Thursday, November 6, 2008

Key facts for new drivers

Learning a new skill

Think about this: learning to drive is like learning to play a sport – for example, tennis.

First, you develop an interest and find out the requirements to play the game (how old must you be to drive, who can teach you, what the basic rules are, etc.).
  • You find a good coach (the driving instructor) and someone to practise with (your parent or older friend).
  • You learn the basic skills (steering, braking, turning etc.) and practise at the local level.
  • As you improve, you begin to realise there is more to it than you first thought. You need to learn how to position yourself to have time and space to react to opposition players; how to anticipate what other players may do; and how to cope with different playing surfaces and conditions. (You practise driving on different roads and at different times and in different conditions).
  • After lots of lessons and practice you are ready for greater challenges (freeways, night time driving, wet weather).
  • Eventually, after even more practice, you no longer need either your coach or your practice partner. (You gain your P licence).
  • If your skills begin to slip, for example, your backhand or overhead lob (reversing, changing lanes), you take another couple of lessons.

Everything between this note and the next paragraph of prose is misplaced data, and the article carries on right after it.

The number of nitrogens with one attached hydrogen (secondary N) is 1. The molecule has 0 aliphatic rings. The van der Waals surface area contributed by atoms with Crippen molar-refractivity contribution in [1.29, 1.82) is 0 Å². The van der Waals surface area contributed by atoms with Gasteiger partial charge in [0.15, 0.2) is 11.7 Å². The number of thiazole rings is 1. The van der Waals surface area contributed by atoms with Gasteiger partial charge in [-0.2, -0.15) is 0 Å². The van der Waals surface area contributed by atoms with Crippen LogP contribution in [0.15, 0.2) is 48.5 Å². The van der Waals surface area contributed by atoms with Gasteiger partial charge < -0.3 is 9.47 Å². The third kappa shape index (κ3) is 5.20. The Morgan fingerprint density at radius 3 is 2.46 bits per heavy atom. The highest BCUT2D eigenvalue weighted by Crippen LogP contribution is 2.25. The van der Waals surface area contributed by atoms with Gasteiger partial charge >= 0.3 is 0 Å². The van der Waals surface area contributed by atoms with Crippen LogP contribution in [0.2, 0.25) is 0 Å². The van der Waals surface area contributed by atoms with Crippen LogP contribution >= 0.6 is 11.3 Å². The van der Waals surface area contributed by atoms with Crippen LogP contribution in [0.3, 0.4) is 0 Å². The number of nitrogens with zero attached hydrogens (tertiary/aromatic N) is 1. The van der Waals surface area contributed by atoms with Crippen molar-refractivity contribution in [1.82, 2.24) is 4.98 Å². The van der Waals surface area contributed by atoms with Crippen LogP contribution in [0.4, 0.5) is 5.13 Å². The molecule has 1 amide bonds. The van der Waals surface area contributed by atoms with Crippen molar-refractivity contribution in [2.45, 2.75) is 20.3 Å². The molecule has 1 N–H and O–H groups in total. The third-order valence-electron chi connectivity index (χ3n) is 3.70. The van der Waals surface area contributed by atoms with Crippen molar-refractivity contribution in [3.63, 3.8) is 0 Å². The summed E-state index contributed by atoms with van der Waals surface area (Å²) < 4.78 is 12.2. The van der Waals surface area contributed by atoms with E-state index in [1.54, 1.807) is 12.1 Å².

Ask yourself this:

Can you become good at tennis without practising?

If you described the game of tennis would you say it's only about the way you use the racquet?

Would you take up tennis and then compete in a big tournament after only a couple of lessons?

How much practice is enough when learning to drive?

Driving is more difficult than it first looks.

There is more to it than just handling the vehicle's controls and manoeuvring the car in and around the roads. (These are called the physical skills of driving).

There are a lot of decisions to be made while driving like ‘Who has right of way here? Can I turn left from this lane?’ and using the road rules. (These are called the cognitive or thinking skills of driving).

At the same time, you must look out for and manage unexpected hazards – such as other road users and changing weather conditions. (These are called perceptual or detection skills)

It takes a long time to put all these skills together and be a good driver.

In fact, most road safety experts warn that you will need at least 120 hours of driving practice.

That sounds like a lot, but it is not that difficult to build up to this number of hours.

Most young people have their learner licence for at least a year, and practising 2–3 hours a week is achievable.

Every time you are in the car you should be behind the steering wheel! Even short trips to school, work or sport can quickly add up to become lots of experience.

It is important that over the learner period every possible type of driving experience is practised. The support – and extra set of eyes – that your supervisor can give during practice drives is invaluable.

Make sure that the first time you come up against a difficult driving situation isn't when you are in the car on your own after gaining your 'P' licence.

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